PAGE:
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OSHA Law Blog

OSHA Issues New Construction Confined Space Standard

Effective August 3, 2015, the construction industry will have its own dedicated Confined Spaces Standard (29 CFR 1926 Subpart AA) similar to already well-established standards which cover general industry. The new standard covers all construction employers whose employees may be subject to confined space hazards, with the exception of specialized construction activities (excavations, underground construction, caissons, cofferdams, compressed air and diving) which are separately regulated. Previous to this standard, OSHA only had one training requirement for confined spaces applicable to the construction industry which it conceded was inadequate. It differs from the General Industry Standard in that it incorporates construction specific provisions, reflects advances in technology, and improved enforceability of the requirements.  The new standard places emphasis on training, monitoring/evaluating, and communications requirements.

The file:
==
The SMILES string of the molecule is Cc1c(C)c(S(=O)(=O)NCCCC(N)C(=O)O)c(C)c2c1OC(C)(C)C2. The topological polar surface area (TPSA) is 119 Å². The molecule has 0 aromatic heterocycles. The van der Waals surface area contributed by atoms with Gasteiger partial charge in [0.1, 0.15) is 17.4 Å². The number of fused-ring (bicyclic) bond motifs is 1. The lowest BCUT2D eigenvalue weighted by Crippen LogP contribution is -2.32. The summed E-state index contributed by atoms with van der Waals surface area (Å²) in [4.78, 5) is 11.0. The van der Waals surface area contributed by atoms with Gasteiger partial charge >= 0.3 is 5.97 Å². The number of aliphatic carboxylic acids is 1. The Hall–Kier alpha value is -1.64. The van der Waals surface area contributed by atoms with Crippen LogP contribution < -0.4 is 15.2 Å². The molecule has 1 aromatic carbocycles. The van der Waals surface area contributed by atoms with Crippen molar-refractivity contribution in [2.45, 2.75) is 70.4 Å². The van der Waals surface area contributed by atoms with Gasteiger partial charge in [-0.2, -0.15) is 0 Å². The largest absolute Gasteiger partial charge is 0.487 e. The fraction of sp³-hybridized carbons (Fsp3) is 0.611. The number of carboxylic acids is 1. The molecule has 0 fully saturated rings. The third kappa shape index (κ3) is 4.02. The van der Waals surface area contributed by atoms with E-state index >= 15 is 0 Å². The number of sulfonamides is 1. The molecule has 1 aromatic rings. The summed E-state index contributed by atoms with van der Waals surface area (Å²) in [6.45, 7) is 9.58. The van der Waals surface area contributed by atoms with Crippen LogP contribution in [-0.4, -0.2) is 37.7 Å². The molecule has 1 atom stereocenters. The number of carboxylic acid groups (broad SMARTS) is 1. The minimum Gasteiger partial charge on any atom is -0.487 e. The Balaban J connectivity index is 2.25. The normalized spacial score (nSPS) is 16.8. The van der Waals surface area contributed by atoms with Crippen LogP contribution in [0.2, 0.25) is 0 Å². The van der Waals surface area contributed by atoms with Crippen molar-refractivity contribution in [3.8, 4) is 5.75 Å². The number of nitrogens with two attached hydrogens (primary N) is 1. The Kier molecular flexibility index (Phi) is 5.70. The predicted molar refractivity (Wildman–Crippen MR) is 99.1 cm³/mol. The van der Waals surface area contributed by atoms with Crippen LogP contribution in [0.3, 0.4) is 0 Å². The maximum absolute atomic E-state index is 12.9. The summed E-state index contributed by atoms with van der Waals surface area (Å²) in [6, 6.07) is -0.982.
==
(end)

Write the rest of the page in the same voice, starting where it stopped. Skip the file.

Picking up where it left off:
A confined space constitutes a space which has the following three characteristics: it is large enough for a worker; it has limited entry and exit; it is not designed for continuous occupancy. The new confined space in construction standard in §1926.1201(a) gives over 30 examples of confined spaces, although even that list is not exhaustive. Common examples include bins, boilers, manholes, tanks, storm drains and air conditioning ducts. Additionally, a confined space may also qualify as a permit required confined space (permit space) if it presents other potential dangers, such as a hazardous atmosphere, an engulfment hazard, or other serious hazard which might impede a worker exiting the space. Other provisions apply to a permit space, such as if employers require employees to enter permit spaces, they will first be required to have a written confined space program.

In its FAQs, OSHA identifies 5 differences between the construction standard and the general industry rule, as follows: